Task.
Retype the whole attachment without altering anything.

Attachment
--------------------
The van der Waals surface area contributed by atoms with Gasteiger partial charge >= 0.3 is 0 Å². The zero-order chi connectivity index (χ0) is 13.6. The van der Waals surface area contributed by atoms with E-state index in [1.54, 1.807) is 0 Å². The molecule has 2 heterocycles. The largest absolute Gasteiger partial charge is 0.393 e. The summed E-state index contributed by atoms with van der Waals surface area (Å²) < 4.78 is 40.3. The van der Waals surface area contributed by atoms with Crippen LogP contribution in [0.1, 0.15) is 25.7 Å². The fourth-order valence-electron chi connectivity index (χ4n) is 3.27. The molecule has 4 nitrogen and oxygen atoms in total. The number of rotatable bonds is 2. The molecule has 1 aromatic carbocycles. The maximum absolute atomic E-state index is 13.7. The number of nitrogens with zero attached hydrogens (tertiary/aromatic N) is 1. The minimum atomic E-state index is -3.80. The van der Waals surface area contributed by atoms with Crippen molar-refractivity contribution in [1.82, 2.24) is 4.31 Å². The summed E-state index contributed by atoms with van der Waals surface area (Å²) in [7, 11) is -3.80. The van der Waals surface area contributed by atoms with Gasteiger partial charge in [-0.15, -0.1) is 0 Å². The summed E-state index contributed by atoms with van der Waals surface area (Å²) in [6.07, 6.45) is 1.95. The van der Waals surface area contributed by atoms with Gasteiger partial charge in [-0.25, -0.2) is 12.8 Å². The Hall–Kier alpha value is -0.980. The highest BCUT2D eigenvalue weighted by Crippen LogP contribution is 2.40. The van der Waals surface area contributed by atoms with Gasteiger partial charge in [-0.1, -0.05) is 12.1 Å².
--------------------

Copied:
The van der Waals surface area contributed by atoms with Gasteiger partial charge >= 0.3 is 0 Å². The zero-order chi connectivity index (χ0) is 13.6. The van der Waals surface area contributed by atoms with E-state index in [1.54, 1.807) is 0 Å². The molecule has 2 heterocycles. The largest absolute Gasteiger partial charge is 0.393 e. The summed E-state index contributed by atoms with van der Waals surface area (Å²) < 4.78 is 40.3. The van der Waals surface area contributed by atoms with Crippen LogP contribution in [0.1, 0.15) is 25.7 Å². The fourth-order valence-electron chi connectivity index (χ4n) is 3.27. The molecule has 4 nitrogen and oxygen atoms in total. The number of rotatable bonds is 2. The molecule has 1 aromatic carbocycles. The maximum absolute atomic E-state index is 13.7. The number of nitrogens with zero attached hydrogens (tertiary/aromatic N) is 1. The minimum atomic E-state index is -3.80. The van der Waals surface area contributed by atoms with Crippen molar-refractivity contribution in [1.82, 2.24) is 4.31 Å². The summed E-state index contributed by atoms with van der Waals surface area (Å²) in [7, 11) is -3.80. The van der Waals surface area contributed by atoms with Gasteiger partial charge in [-0.15, -0.1) is 0 Å². The summed E-state index contributed by atoms with van der Waals surface area (Å²) in [6.07, 6.45) is 1.95. The van der Waals surface area contributed by atoms with Gasteiger partial charge in [-0.25, -0.2) is 12.8 Å². The Hall–Kier alpha value is -0.980. The highest BCUT2D eigenvalue weighted by Crippen LogP contribution is 2.40. The van der Waals surface area contributed by atoms with Gasteiger partial charge in [-0.1, -0.05) is 12.1 Å².